November 18, 2019

Freeze-Dried Leaves for Goats

Last post ("Change of Seasons"), I showed you about our fall color and early glimpse of winter. Here's what a sudden drop in temperature into the low 20s does to the leaves still on the trees.

Pecan leaves from the half-dozen or so pecan trees in the barnyard. 

It shocks the trees into dropping them in a crunchy green blanket covering both barn roofs and barnyard.

Ellie and River

The're crunchy because they've been freeze-dried by the sudden cold. The goats really like them.

Miracle

Daisy

Miracle, Nova, and River (on the stump)

This doesn't happen every year, but when it does I collect as many bagfuls as I can. I store the bags in the hayloft and add the leaves to their hay from time to time.


Goats love variety and these make nice treats during winter when everything is bare. The ones in the barnyard are pecan leaves, but they also like oak, sweet gum, and poplar. Maple leaves aren't as popular.

River

The pecans are usually our last trees to lose their leaves. Looks like that's happening more quickly this year!

20 comments:

Retired Knitter said...

In my 'next life' I am going to own goats! I love those creatures.

Leigh said...

RT, me too! They make me so happy!

Goatldi said...

Me three! My goats and their Pyrenees have raised my spirits more than once in 34 years!

This happened to my Mulberry tree last week. Temp drop though not as dramatic as yours light breeze and tada instant goat snacks. Mulberry is a huge favorite for goats and I was blessed with one existing tree on my property.

Ellie is such a lovely doe!

J.L. Murphey said...

So do you dry them off to store them or what? I was thinking of long term storage for the winter availability, but it reads like an instant use thing. Not complaining mind you any post from you is useful.

Sam I Am...... said...

I've never seen that happen before. Very fortunate for you and the goats as you save money on feed this winter or treats. I don't imagine the dry 'fall' ones are as appetizing as the freeze dried green ones. Those goats are so cute!

Leigh said...

Goatldi, I'm so glad to know that about mulberry. I have two very young trees planted. Not enough for much in the way of leaves yet, but now I can count on both fruit and leaves for feed!

Jo, I forgot to mention that! I store them in the hayloft. I skipped to "nice treats during winter." I usually toss some in with their hay for variety. I'm going to add that right now.

Sam, it doesn't happen often. I think the goats always prefer green, plus I figure they probably contain more nutrients as well.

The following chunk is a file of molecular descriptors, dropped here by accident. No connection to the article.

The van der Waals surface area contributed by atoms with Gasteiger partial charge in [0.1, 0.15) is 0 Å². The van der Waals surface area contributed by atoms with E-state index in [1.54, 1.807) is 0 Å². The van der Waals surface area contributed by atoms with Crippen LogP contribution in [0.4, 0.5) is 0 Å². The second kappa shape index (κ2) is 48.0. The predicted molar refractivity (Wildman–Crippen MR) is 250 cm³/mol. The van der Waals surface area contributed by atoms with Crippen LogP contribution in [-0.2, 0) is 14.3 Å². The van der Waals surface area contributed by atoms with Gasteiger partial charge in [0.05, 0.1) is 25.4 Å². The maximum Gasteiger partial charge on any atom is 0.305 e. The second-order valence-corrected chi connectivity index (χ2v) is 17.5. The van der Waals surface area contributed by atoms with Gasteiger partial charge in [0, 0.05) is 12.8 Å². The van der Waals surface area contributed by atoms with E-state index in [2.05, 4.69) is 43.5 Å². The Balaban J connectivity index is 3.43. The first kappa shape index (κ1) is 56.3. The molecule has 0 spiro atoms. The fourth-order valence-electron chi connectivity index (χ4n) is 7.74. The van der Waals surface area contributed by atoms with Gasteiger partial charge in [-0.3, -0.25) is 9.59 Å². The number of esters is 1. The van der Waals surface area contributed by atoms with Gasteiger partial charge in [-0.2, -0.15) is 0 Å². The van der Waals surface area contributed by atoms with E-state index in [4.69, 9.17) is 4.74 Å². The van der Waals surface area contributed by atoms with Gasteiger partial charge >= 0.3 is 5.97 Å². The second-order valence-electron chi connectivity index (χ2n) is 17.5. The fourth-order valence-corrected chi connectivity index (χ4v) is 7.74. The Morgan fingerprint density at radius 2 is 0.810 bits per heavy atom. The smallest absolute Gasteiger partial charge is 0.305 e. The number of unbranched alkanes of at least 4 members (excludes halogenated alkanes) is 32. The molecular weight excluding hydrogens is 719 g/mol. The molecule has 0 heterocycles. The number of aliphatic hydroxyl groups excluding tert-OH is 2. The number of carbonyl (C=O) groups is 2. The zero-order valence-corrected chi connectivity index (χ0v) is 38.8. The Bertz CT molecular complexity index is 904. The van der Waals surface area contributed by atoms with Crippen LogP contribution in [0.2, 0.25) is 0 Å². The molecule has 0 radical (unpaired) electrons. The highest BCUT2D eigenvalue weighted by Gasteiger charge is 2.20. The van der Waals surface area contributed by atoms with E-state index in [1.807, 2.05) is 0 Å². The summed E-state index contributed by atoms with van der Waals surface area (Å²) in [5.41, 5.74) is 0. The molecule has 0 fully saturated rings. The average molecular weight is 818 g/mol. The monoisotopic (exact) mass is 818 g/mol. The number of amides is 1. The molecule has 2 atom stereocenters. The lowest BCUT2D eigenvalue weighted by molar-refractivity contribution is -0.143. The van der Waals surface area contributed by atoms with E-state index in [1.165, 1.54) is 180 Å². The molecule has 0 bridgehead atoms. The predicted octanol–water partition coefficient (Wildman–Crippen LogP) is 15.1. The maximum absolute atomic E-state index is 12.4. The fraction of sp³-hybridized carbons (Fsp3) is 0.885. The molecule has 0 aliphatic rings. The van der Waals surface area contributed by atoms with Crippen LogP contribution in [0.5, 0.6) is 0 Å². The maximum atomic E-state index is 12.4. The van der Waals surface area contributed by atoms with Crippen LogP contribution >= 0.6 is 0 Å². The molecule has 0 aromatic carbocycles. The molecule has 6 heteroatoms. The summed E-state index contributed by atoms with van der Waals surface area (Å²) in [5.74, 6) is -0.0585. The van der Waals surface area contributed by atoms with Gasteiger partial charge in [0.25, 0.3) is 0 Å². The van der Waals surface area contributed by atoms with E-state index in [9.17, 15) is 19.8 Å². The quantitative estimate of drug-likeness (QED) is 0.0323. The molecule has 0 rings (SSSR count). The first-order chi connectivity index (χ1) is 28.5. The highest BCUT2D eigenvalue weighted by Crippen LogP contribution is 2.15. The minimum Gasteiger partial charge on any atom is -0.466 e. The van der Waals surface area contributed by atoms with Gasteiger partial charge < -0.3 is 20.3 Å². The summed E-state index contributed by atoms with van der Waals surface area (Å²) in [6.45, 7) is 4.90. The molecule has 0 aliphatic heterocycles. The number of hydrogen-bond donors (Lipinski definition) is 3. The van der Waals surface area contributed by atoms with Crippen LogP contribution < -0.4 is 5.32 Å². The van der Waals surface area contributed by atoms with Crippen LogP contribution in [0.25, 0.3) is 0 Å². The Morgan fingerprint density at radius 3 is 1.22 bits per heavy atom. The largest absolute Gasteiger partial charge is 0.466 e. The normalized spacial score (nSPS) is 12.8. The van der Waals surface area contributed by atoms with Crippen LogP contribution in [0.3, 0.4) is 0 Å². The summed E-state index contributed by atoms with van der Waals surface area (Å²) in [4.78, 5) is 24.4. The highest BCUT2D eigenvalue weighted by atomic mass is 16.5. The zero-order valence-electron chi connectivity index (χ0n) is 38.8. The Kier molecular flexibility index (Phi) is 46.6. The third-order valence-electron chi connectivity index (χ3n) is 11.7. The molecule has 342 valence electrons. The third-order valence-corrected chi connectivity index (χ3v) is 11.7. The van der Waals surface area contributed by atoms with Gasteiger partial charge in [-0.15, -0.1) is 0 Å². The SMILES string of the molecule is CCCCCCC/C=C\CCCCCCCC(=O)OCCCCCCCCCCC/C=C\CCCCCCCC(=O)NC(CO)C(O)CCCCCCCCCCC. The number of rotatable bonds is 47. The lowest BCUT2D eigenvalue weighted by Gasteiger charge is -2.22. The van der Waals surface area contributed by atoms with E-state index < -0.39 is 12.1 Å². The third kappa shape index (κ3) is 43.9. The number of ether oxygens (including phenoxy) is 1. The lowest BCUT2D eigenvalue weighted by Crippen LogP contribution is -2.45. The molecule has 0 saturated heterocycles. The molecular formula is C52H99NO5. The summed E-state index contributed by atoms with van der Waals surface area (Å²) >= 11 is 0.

Debbie - MountainMama said...

Oh how funny!! I wouldn't even think of freeze dried leaves as a snack, that's smart that you bag them up for 'treats'!!

Ed said...

Who doesn't like a treat in the winter? I know I do!

wyomingheart said...

Your goats are so cute! How did you get the leaves off the roof? Do you leave the bag open when you put them in the hay loft? Sorry,...full of questions. The mini donkeys next door love our magnolia leaves that fall in the pasture. They will eat them over corn fodder! They are pretty good carrot beggars, too! This is my favorite time of year, and I love these days approaching thanksgiving, even if the weather is sharp! Great post today, Leigh! Thank you!

Unknown said...

The flavor must be more concentrated. I'm sure they appreciate the difference. Phil

Leigh said...

Debbie, I would never have thought of it either, except that nature provided them! I'm always on the lookout for things I can forage for the goats. :)

Ed, me too! It's funny, but in winter the goats are less choosy. In summer they won't touch magnolia leaves but in winter they fight over them. Variety makes everybody happy.

Wyomingheart, I use the ladder and a leaf rake. I suppose I could get up there and sweep them off, but I've not tried that yet. Sometimes I just dump the leaves on top of our loose hay, These I have in open feed bags for the time being. I try to keep as much variety for them as possible.

Great story about the donkeys!

Phil, I hadn't thought of that but I'm sure you're right!

J.L. Murphey said...

Ah! I was wondering. I do something similar with my bunnies. I spread them out on nets hung from the ceiling in the workshop for when greens aren't available during winter. Of course bunnies eat a lot less than goats, but as you say, it's a nice change from their diet. Have you tried growing fodder in winter for your goats. I would think alfafa and orchard grass fodder from seed would be easy to come by. I sprouted alfafa seed for my lactating mothers.

Leigh said...

Jo, I've looked into growing fodder and foddering systems but have never tried it. I know some people do. I do sprout grain for my goats though. With the weather cooler again I'll have to get back to that. In summer they sour and get moldy too fast. But the goats love them.

Kelly said...

How funny that there are some varieties they don't like! You'd think they taste fairly similar. I guess not!

Leigh said...

Kelly, for critters with a reputation for "eating anything" they are extremely picky about everything!

Nancy @ Little Homestead In Boise said...

Great idea!!!

Toirdhealbheach Beucail said...

Huh! I had no idea! What a great use of available resources!

Leigh said...

Nancy, thanks!

TB, always on the lookout for available resources. :)

Henny Penny said...

I am so glad you posted this about the leaves. Oh, I love goats too. Anyhow, My two goats are obsessed with leaves and are determined to eat every one that touches the ground. Both goats are fat as little pigs, but they continue to eat every leaf. I've been so afraid the leaves would hurt them; make them sick. So I can stop worrying. Thank you. You have great ideas.

Leigh said...

Henny, leaves are very nutritious for goats! You must have mighty tasty leaves. :)